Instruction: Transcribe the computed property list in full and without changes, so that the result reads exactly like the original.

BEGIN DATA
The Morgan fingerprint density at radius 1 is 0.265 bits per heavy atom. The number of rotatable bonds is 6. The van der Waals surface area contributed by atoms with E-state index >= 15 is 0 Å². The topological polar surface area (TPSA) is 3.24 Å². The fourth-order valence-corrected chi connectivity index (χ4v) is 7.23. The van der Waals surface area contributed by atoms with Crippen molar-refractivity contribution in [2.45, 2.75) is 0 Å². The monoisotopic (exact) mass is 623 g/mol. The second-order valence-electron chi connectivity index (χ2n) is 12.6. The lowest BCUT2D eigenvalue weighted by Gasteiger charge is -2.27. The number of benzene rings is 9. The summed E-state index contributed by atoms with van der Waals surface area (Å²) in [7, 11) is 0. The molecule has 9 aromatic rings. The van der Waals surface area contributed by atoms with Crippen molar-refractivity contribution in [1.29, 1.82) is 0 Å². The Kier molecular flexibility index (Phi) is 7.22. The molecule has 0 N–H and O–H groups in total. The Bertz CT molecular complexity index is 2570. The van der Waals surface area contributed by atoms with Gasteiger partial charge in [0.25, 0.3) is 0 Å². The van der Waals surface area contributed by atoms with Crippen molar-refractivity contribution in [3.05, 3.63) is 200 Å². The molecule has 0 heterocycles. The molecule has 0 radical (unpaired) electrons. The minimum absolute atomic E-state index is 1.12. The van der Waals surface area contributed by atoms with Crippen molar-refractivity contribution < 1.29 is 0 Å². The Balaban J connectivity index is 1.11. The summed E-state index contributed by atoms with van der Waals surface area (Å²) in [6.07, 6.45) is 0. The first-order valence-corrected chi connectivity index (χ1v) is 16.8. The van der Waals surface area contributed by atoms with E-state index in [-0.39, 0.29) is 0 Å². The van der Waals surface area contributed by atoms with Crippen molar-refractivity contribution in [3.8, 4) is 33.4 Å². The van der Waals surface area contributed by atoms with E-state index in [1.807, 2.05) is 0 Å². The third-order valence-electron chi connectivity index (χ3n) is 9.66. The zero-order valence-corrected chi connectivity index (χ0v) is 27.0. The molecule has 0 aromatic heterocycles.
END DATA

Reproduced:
The Morgan fingerprint density at radius 1 is 0.265 bits per heavy atom. The number of rotatable bonds is 6. The van der Waals surface area contributed by atoms with E-state index >= 15 is 0 Å². The topological polar surface area (TPSA) is 3.24 Å². The fourth-order valence-corrected chi connectivity index (χ4v) is 7.23. The van der Waals surface area contributed by atoms with Crippen molar-refractivity contribution in [2.45, 2.75) is 0 Å². The monoisotopic (exact) mass is 623 g/mol. The second-order valence-electron chi connectivity index (χ2n) is 12.6. The lowest BCUT2D eigenvalue weighted by Gasteiger charge is -2.27. The number of benzene rings is 9. The summed E-state index contributed by atoms with van der Waals surface area (Å²) in [7, 11) is 0. The molecule has 9 aromatic rings. The van der Waals surface area contributed by atoms with Crippen molar-refractivity contribution in [1.29, 1.82) is 0 Å². The Kier molecular flexibility index (Phi) is 7.22. The molecule has 0 N–H and O–H groups in total. The Bertz CT molecular complexity index is 2570. The van der Waals surface area contributed by atoms with Gasteiger partial charge in [0.25, 0.3) is 0 Å². The van der Waals surface area contributed by atoms with Crippen molar-refractivity contribution in [3.05, 3.63) is 200 Å². The molecule has 0 heterocycles. The molecule has 0 radical (unpaired) electrons. The minimum absolute atomic E-state index is 1.12. The van der Waals surface area contributed by atoms with Crippen molar-refractivity contribution < 1.29 is 0 Å². The Balaban J connectivity index is 1.11. The summed E-state index contributed by atoms with van der Waals surface area (Å²) in [6.07, 6.45) is 0. The first-order valence-corrected chi connectivity index (χ1v) is 16.8. The van der Waals surface area contributed by atoms with E-state index in [-0.39, 0.29) is 0 Å². The van der Waals surface area contributed by atoms with Crippen molar-refractivity contribution in [3.8, 4) is 33.4 Å². The van der Waals surface area contributed by atoms with E-state index in [1.807, 2.05) is 0 Å². The third-order valence-electron chi connectivity index (χ3n) is 9.66. The zero-order valence-corrected chi connectivity index (χ0v) is 27.0. The molecule has 0 aromatic heterocycles.